On September 18, 1997, Arnaz and Mark Erdmann, traveling in Indonesia on their honeymoon, saw a strange fish enter the market at Manado Tua, on the island of Sulawesi. Mark thought it was a gombessa (Comoro coelacanth), although it was brown, not blue. An expert noticed their pictures on the Internet and realized its significance. Subsequently, the Erdmanns contacted local fishermen and asked for any future catches of the fish to be brought to them. A second Indonesian specimen, 1.2 m in length and weighing 29 kg., was captured alive on July 30, 1998. It lived for six hours, allowing scientists to photographically document its coloration, fin movements and general behavior. The specimen was preserved and donated to the Museum Zoologicum Bogoriense (MZB), part of the Indonesian Institute of Sciences (LIPI).
DNA testing revealed that this specimen differed genetically from the Comorian population. Superficially, the Indonesian coelacanth, locally called raja laut ("King of the Sea"), appears to be the same as those found in the Comoros except that the background coloration of the skin is brownish-gray rather than bluish. This fish was described in a 1999 issue of Comptes Rendus de l'Académie des sciences Paris by Pouyaud et al. It was given the scientific name Latimeria menadoensis. In 2005, a molecular study estimated the divergence time between the two coelacanth species to be 40–30 mya.
On November 5, 2014 a fisherman found the species in his net. It was the seventh Indonesian coelacanth found in Indonesian water since 1998.
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- Erdmann, M. (2008). "Latimeria menadoensis". IUCN Red List of Threatened Species. Version 2013.2. International Union for Conservation of Nature. Retrieved 2013-12-23.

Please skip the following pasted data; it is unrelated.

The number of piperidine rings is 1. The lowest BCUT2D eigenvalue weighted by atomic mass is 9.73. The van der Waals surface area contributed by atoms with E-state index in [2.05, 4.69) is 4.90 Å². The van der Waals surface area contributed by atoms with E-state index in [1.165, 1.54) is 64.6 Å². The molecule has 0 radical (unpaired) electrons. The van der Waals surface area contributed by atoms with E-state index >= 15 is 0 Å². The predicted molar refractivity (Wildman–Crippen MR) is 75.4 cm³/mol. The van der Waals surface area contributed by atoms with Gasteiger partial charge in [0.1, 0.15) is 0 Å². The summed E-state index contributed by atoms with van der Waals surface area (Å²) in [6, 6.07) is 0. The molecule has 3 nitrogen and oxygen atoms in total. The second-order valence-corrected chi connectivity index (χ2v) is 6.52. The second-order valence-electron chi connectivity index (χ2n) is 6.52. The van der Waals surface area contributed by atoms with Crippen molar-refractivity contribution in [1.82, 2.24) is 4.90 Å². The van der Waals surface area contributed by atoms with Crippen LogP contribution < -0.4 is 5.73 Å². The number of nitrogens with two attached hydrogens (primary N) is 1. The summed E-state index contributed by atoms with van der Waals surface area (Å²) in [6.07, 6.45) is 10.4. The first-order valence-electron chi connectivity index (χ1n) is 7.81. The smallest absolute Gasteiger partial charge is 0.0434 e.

- Musick, J. A. (2000). "Latimeria chalumnae". IUCN Red List of Threatened Species. Version 2013.2. International Union for Conservation of Nature. Retrieved 2013-12-23.
- Jewett, Susan L., "On the Trail of the Coelacanth, a Living Fossil", The Washington Post, 1998-11-11, Retrieved on 2007-06-19.
- Nelson, Joseph S. (2006). Fishes of the World. John Wiley & Sons, Inc. ISBN 0-471-25031-7
- Erdmann, Mark V. (April 1999). "An Account of the First Living Coelacanth known to Scientists from Indonesian Waters". Environmental Biology of Fishes (Springer Netherlands) 54 (#4): 439–443. doi:10.1023/A:1007584227315. 0378-1909 (Print) 1573-5133 (Online). Retrieved 2007-05-18.
- Holder, Mark T., Mark V. Erdmann, Thomas P. Wilcox, Roy L. Caldwell, and David M. Hillis (1999). "Two living species of coelacanths?". Proceedings of the National Academy of Sciences of the United States of America 96 (22): 12616–12620. doi:10.1073/pnas.96.22.12616. PMC 23015. PMID 10535971.
- Pouyaud, L., S. Wirjoatmodjo, I. Rachmatika, A. Tjakrawidjaja, R. Hadiaty, and W. Hadie (1999). "Une nouvelle espèce de coelacanthe: preuves génétiques et morphologiques". Comptes Rendus de l'Académie des sciences Paris, Sciences de la vie / Life Sciences 322 (4): 261–267. doi:10.1016/S0764-4469(99)80061-4. PMID 10216801.
- Inoue J. G., M. Miya, B. Venkatesh, and M. Nishida (2005). "The mitochondrial genome of Indonesian coelacanth Latimeria menadoensis (Sarcopterygii: Coelacanthiformes) and divergence time estimation between the two coelacanths". Gene 349: 227–235. doi:10.1016/j.gene.2005.01.008. PMID 15777665.
- Gabriel Wahyu Titiyoga (November 15, 2014). "Another Pre-Historical Fish Caught in Sulawesi Water".